No dataset is fully representative, and all statistics are subjective: conventions and biases inform the way we collect, analyze, and interpret quantitative data. Here, we outline the methods and definitions that have shaped the study and explain the steps we have taken to minimize harm.

Data sources

This report uses annual data collected mostly from the League’s Orchestra Statistical Report (OSR), with some data drawn from its Salary and Benefits Survey.

151 adult U.S. orchestras participated in OSR20, representing 29.9% of the 523 League of American Orchestras’ adult orchestra members.

180 U.S. orchestras completed a separate Demographics Survey in January 2023, which captured staff, musician, board, and conductor gender and race/ethnicity demographics as of December 31, 2021 and December 31, 2022. Twenty-four of these orchestras are youth orchestras, which were excluded from the analysis on musicians, staff, and board to remain consistent with OSR data, leaving a data cohort of 156 orchestras.

The League’s Orchestra Statistical Report and Demographics Survey both collect data from orchestra administrators. Orchestra administrators are encouraged to collect demographics data direct from staff, board members, musicians, music directors and conductors in order to optimize inclusion and data accuracy. In the 2022-2023 season, between 36% and 50% of the demographics data received by the League was self-reported by individuals in this way. We refer in the report to individuals “identified as” rather than “identifying as” because in many cases individuals were assigned racial/ethnic and gender categories to them. The League is working to encourage all orchestras to collect self-reported demographics data.

Because the majority of data is not self-reported, we are not able to make any analysis of the intersectionality between racial/ethnic and gender identities, or to report on the intersections between different racial and ethnic identities.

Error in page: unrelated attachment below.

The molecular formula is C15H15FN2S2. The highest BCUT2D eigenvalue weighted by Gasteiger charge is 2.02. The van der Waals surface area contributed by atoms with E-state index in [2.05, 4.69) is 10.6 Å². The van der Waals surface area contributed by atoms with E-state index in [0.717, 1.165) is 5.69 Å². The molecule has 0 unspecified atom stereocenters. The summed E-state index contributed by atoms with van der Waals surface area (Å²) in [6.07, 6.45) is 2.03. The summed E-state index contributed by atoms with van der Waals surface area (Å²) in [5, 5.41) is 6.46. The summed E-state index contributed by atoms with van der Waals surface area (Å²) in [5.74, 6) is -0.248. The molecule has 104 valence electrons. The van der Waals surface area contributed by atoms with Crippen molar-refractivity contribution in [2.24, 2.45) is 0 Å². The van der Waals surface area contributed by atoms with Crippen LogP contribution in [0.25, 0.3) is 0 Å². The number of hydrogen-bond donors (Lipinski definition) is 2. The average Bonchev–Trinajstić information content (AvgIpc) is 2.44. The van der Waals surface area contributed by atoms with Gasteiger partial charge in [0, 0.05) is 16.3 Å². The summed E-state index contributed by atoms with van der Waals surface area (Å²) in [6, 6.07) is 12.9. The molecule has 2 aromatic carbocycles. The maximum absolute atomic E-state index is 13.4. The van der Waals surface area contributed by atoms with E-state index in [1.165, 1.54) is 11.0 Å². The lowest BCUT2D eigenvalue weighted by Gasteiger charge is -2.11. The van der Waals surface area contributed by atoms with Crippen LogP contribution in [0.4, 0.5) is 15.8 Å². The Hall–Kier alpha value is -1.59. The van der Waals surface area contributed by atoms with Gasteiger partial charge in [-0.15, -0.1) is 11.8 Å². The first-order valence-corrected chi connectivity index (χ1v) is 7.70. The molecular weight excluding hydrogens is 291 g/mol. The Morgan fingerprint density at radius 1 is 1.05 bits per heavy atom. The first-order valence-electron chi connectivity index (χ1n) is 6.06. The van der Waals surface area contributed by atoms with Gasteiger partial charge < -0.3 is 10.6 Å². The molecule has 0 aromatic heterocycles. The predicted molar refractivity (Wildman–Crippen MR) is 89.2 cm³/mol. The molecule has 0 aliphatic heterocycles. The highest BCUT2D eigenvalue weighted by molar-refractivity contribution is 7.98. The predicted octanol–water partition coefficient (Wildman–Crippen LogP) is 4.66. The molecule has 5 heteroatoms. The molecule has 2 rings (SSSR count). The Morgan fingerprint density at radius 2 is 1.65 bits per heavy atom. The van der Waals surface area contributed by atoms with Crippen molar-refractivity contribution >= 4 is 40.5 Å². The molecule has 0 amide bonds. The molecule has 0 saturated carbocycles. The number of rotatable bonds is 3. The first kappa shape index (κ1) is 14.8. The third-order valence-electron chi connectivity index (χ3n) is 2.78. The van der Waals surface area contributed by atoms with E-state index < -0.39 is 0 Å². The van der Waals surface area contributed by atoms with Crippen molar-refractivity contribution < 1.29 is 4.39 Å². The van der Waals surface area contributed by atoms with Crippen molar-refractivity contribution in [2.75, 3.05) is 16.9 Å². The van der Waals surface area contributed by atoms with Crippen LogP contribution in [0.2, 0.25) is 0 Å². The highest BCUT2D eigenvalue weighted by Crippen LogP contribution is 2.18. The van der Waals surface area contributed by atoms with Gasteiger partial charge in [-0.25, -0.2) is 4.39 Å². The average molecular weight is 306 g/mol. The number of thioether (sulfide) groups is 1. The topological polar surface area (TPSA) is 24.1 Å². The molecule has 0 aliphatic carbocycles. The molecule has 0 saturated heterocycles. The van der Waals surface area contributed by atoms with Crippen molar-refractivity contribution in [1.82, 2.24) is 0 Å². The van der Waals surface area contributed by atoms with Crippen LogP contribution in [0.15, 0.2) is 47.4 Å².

Please see the definitions outlined earlier in this report.

Data representativeness

We are confident that the data included in this report is representative of the League’s membership overall, when disaggregated by two budget categories (larger budget and smaller-to-medium budget orchestras).1 With a response rate of 29.9% from the League’s 523 adult orchestra members in FY20, the estimates meet the recommended sample size for a 95% confidence level, which is advisable in ensuring representativeness of the sample.2

The representation of smaller-to-medium budget orchestras within the League datasets improved significantly between 2014 and 2023. Survey improvements since 2014 increased the sample representation of smaller-to-medium budget orchestras and by the 2019-2020 survey the representation of smaller-to-medium budget orchestras had increased by 13 percentage points since 2014. The representation of smaller-to-medium budget orchestras increased still further when, for the years 2022-2023, the League used a new survey that separated orchestras demographics from the financial and operational data collected in the OSR.

Budget SizeOSR14 SurveyOSR20 SurveyDemographics Survey 2023League Population FY20
Larger Budget Orchestras
(Groups 1 to 3)

(16% of League Member Population, 2020)
(-13 pct. points)
Smaller-to-Medium Budget Orchestras
(Groups 4 to 8)

(84% of League Member Population, 2020)
(+13 pct. points)
Total Respondents106 Adult Orchestras151 Adult Orchestras156 Adult Orchestras523 Adult Orchestras

For certain populations within our dataset, our sample size is relatively small. These populations include people identified as nonbinary, as American Indian and Alaska Native, and as Native Hawaiian and Other Pacific Islander. The relatively small sample sizes of each of these populations means that they often go unreported, and that they consequently suffer a loss of power. For this report, we decided to include statistics for each group, for each orchestra role, while avoiding further disaggregation by budget category. We also stated and accepted that lower data confidence in the reporting of each of these demographic groups is a reasonable cost of ensuring representation.

Our sample size is also relatively small for two of the orchestra role populations in our dataset: music directors and top executives. For these two orchestra roles, we have protected data confidence by largely excluding budget group analyses.

The total League membership of 523 adult orchestras in FY20 does not represent the entire U.S. orchestra field.3 However, the activity of League member orchestras (programming, labor force, revenue, expense) can be considered representative of all U.S. orchestra activity, since the vast majority of non-member orchestras report annual expenses to the IRS that indicate a very small scale of operations.

Analytical approach

Data can be subverted through its analysis and interpretation, inadvertently perpetuating harmful stereotypes. The steps we have taken to minimize harm in the writing of this report include the following:

  • Acknowledging that diversity of representation is only one aspect of inclusion. 
  • Centering the experiences of all historically marginalized racial/ethnic and gender groups in our analyses and reporting.